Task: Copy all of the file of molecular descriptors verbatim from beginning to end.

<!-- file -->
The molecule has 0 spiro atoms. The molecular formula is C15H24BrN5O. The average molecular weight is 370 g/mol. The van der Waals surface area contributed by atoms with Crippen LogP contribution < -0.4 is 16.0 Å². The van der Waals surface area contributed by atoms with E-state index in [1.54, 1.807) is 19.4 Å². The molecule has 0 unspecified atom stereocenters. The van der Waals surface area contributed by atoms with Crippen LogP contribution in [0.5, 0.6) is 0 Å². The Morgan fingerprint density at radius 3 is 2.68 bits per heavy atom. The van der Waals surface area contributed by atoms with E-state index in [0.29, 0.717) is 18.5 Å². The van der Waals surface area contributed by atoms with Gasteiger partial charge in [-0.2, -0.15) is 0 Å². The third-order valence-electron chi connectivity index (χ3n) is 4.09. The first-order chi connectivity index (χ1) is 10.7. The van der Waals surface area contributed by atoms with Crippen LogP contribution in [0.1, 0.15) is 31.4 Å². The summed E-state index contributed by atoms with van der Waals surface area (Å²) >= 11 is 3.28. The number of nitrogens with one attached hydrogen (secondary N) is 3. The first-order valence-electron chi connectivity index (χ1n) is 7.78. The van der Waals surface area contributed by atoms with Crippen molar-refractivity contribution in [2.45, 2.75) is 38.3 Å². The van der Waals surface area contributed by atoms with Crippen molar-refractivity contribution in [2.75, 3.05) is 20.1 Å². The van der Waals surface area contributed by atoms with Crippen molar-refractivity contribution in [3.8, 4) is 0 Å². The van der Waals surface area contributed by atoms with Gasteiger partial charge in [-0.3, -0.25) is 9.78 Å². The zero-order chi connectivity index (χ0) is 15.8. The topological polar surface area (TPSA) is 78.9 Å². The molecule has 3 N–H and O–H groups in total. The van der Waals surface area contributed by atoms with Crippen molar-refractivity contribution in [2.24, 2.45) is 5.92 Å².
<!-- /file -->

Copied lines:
The molecule has 0 spiro atoms. The molecular formula is C15H24BrN5O. The average molecular weight is 370 g/mol. The van der Waals surface area contributed by atoms with Crippen LogP contribution < -0.4 is 16.0 Å². The van der Waals surface area contributed by atoms with E-state index in [1.54, 1.807) is 19.4 Å². The molecule has 0 unspecified atom stereocenters. The van der Waals surface area contributed by atoms with Crippen LogP contribution in [0.5, 0.6) is 0 Å². The Morgan fingerprint density at radius 3 is 2.68 bits per heavy atom. The van der Waals surface area contributed by atoms with E-state index in [0.29, 0.717) is 18.5 Å². The van der Waals surface area contributed by atoms with Gasteiger partial charge in [-0.2, -0.15) is 0 Å². The third-order valence-electron chi connectivity index (χ3n) is 4.09. The first-order chi connectivity index (χ1) is 10.7. The van der Waals surface area contributed by atoms with Crippen LogP contribution in [0.1, 0.15) is 31.4 Å². The summed E-state index contributed by atoms with van der Waals surface area (Å²) >= 11 is 3.28. The number of nitrogens with one attached hydrogen (secondary N) is 3. The first-order valence-electron chi connectivity index (χ1n) is 7.78. The van der Waals surface area contributed by atoms with Crippen molar-refractivity contribution in [2.45, 2.75) is 38.3 Å². The van der Waals surface area contributed by atoms with Crippen molar-refractivity contribution in [2.75, 3.05) is 20.1 Å². The van der Waals surface area contributed by atoms with Crippen molar-refractivity contribution in [3.8, 4) is 0 Å². The van der Waals surface area contributed by atoms with Gasteiger partial charge in [-0.3, -0.25) is 9.78 Å². The zero-order chi connectivity index (χ0) is 15.8. The topological polar surface area (TPSA) is 78.9 Å². The molecule has 3 N–H and O–H groups in total. The van der Waals surface area contributed by atoms with Crippen molar-refractivity contribution in [2.24, 2.45) is 5.92 Å².